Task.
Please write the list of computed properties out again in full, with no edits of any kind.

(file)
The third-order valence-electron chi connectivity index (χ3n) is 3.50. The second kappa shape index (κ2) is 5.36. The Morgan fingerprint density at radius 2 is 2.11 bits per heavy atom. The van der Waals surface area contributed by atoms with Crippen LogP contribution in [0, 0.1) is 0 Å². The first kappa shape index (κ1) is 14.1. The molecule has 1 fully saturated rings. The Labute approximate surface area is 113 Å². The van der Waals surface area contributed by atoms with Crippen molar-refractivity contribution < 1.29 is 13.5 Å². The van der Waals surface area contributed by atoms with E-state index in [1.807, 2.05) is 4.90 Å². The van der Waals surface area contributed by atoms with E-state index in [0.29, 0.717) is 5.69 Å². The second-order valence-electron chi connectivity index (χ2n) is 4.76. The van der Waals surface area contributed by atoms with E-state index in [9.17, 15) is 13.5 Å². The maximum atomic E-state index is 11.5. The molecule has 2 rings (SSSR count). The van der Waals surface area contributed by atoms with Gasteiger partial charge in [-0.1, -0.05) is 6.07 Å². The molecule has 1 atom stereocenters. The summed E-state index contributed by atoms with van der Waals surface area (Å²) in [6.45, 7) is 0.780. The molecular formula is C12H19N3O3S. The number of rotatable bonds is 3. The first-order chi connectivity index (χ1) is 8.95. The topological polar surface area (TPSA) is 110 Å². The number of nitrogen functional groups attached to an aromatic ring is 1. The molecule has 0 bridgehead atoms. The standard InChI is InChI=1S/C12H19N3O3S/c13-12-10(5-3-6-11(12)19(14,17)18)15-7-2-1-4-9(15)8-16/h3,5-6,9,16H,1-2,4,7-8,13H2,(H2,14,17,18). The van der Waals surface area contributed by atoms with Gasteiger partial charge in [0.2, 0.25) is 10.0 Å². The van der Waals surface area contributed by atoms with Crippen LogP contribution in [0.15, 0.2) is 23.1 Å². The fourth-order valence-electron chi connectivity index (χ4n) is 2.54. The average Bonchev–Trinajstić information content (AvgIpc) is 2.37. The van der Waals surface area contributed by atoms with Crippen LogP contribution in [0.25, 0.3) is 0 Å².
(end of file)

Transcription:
The third-order valence-electron chi connectivity index (χ3n) is 3.50. The second kappa shape index (κ2) is 5.36. The Morgan fingerprint density at radius 2 is 2.11 bits per heavy atom. The van der Waals surface area contributed by atoms with Crippen LogP contribution in [0, 0.1) is 0 Å². The first kappa shape index (κ1) is 14.1. The molecule has 1 fully saturated rings. The Labute approximate surface area is 113 Å². The van der Waals surface area contributed by atoms with Crippen molar-refractivity contribution < 1.29 is 13.5 Å². The van der Waals surface area contributed by atoms with E-state index in [1.807, 2.05) is 4.90 Å². The van der Waals surface area contributed by atoms with E-state index in [0.29, 0.717) is 5.69 Å². The second-order valence-electron chi connectivity index (χ2n) is 4.76. The van der Waals surface area contributed by atoms with E-state index in [9.17, 15) is 13.5 Å². The maximum atomic E-state index is 11.5. The molecule has 2 rings (SSSR count). The van der Waals surface area contributed by atoms with Gasteiger partial charge in [-0.1, -0.05) is 6.07 Å². The molecule has 1 atom stereocenters. The summed E-state index contributed by atoms with van der Waals surface area (Å²) in [6.45, 7) is 0.780. The molecular formula is C12H19N3O3S. The number of rotatable bonds is 3. The first-order chi connectivity index (χ1) is 8.95. The topological polar surface area (TPSA) is 110 Å². The number of nitrogen functional groups attached to an aromatic ring is 1. The molecule has 0 bridgehead atoms. The standard InChI is InChI=1S/C12H19N3O3S/c13-12-10(5-3-6-11(12)19(14,17)18)15-7-2-1-4-9(15)8-16/h3,5-6,9,16H,1-2,4,7-8,13H2,(H2,14,17,18). The van der Waals surface area contributed by atoms with Gasteiger partial charge in [0.2, 0.25) is 10.0 Å². The van der Waals surface area contributed by atoms with Crippen LogP contribution in [0.15, 0.2) is 23.1 Å². The fourth-order valence-electron chi connectivity index (χ4n) is 2.54. The average Bonchev–Trinajstić information content (AvgIpc) is 2.37. The van der Waals surface area contributed by atoms with Crippen LogP contribution in [0.25, 0.3) is 0 Å².